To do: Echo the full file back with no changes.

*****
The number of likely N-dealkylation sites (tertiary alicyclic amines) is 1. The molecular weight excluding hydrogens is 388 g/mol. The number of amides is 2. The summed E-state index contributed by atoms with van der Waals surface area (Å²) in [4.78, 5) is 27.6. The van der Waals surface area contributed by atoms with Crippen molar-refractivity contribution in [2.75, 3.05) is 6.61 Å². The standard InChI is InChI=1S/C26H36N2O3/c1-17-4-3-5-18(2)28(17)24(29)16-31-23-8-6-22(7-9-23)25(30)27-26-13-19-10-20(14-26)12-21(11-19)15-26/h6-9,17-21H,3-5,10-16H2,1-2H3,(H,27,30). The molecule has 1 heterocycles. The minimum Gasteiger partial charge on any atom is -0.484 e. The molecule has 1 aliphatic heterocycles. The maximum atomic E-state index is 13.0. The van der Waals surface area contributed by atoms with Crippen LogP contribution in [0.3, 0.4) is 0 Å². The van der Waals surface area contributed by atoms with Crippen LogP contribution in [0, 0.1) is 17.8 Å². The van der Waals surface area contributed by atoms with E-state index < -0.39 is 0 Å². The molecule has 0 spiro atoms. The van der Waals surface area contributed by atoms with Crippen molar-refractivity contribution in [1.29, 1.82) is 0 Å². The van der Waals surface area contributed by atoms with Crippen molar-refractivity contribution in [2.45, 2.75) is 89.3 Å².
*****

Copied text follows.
The number of likely N-dealkylation sites (tertiary alicyclic amines) is 1. The molecular weight excluding hydrogens is 388 g/mol. The number of amides is 2. The summed E-state index contributed by atoms with van der Waals surface area (Å²) in [4.78, 5) is 27.6. The van der Waals surface area contributed by atoms with Crippen molar-refractivity contribution in [2.75, 3.05) is 6.61 Å². The standard InChI is InChI=1S/C26H36N2O3/c1-17-4-3-5-18(2)28(17)24(29)16-31-23-8-6-22(7-9-23)25(30)27-26-13-19-10-20(14-26)12-21(11-19)15-26/h6-9,17-21H,3-5,10-16H2,1-2H3,(H,27,30). The molecule has 1 heterocycles. The minimum Gasteiger partial charge on any atom is -0.484 e. The molecule has 1 aliphatic heterocycles. The maximum atomic E-state index is 13.0. The van der Waals surface area contributed by atoms with Crippen LogP contribution in [0.3, 0.4) is 0 Å². The van der Waals surface area contributed by atoms with Crippen LogP contribution in [0, 0.1) is 17.8 Å². The van der Waals surface area contributed by atoms with E-state index < -0.39 is 0 Å². The molecule has 0 spiro atoms. The van der Waals surface area contributed by atoms with Crippen molar-refractivity contribution in [1.29, 1.82) is 0 Å². The van der Waals surface area contributed by atoms with Crippen molar-refractivity contribution in [2.45, 2.75) is 89.3 Å².